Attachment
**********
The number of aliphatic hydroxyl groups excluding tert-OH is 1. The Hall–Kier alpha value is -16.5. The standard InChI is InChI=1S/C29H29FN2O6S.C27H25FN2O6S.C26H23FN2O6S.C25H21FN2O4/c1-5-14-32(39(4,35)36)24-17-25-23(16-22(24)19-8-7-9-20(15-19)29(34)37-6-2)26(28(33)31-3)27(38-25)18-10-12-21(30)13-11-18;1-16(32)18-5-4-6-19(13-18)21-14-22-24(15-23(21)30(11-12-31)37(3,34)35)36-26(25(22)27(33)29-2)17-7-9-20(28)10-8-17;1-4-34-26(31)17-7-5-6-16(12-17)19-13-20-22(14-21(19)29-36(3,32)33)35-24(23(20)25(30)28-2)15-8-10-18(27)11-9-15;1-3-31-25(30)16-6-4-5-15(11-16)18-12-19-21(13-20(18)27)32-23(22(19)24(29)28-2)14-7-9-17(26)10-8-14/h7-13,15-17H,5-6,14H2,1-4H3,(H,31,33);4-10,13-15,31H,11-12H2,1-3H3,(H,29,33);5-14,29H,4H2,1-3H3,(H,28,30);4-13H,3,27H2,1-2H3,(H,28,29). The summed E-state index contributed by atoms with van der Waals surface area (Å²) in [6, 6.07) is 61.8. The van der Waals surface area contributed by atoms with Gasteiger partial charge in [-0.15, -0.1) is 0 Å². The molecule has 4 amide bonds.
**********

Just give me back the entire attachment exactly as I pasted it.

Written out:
The number of aliphatic hydroxyl groups excluding tert-OH is 1. The Hall–Kier alpha value is -16.5. The standard InChI is InChI=1S/C29H29FN2O6S.C27H25FN2O6S.C26H23FN2O6S.C25H21FN2O4/c1-5-14-32(39(4,35)36)24-17-25-23(16-22(24)19-8-7-9-20(15-19)29(34)37-6-2)26(28(33)31-3)27(38-25)18-10-12-21(30)13-11-18;1-16(32)18-5-4-6-19(13-18)21-14-22-24(15-23(21)30(11-12-31)37(3,34)35)36-26(25(22)27(33)29-2)17-7-9-20(28)10-8-17;1-4-34-26(31)17-7-5-6-16(12-17)19-13-20-22(14-21(19)29-36(3,32)33)35-24(23(20)25(30)28-2)15-8-10-18(27)11-9-15;1-3-31-25(30)16-6-4-5-15(11-16)18-12-19-21(13-20(18)27)32-23(22(19)24(29)28-2)14-7-9-17(26)10-8-14/h7-13,15-17H,5-6,14H2,1-4H3,(H,31,33);4-10,13-15,31H,11-12H2,1-3H3,(H,29,33);5-14,29H,4H2,1-3H3,(H,28,30);4-13H,3,27H2,1-2H3,(H,28,29). The summed E-state index contributed by atoms with van der Waals surface area (Å²) in [6, 6.07) is 61.8. The van der Waals surface area contributed by atoms with Gasteiger partial charge in [-0.15, -0.1) is 0 Å². The molecule has 4 amide bonds.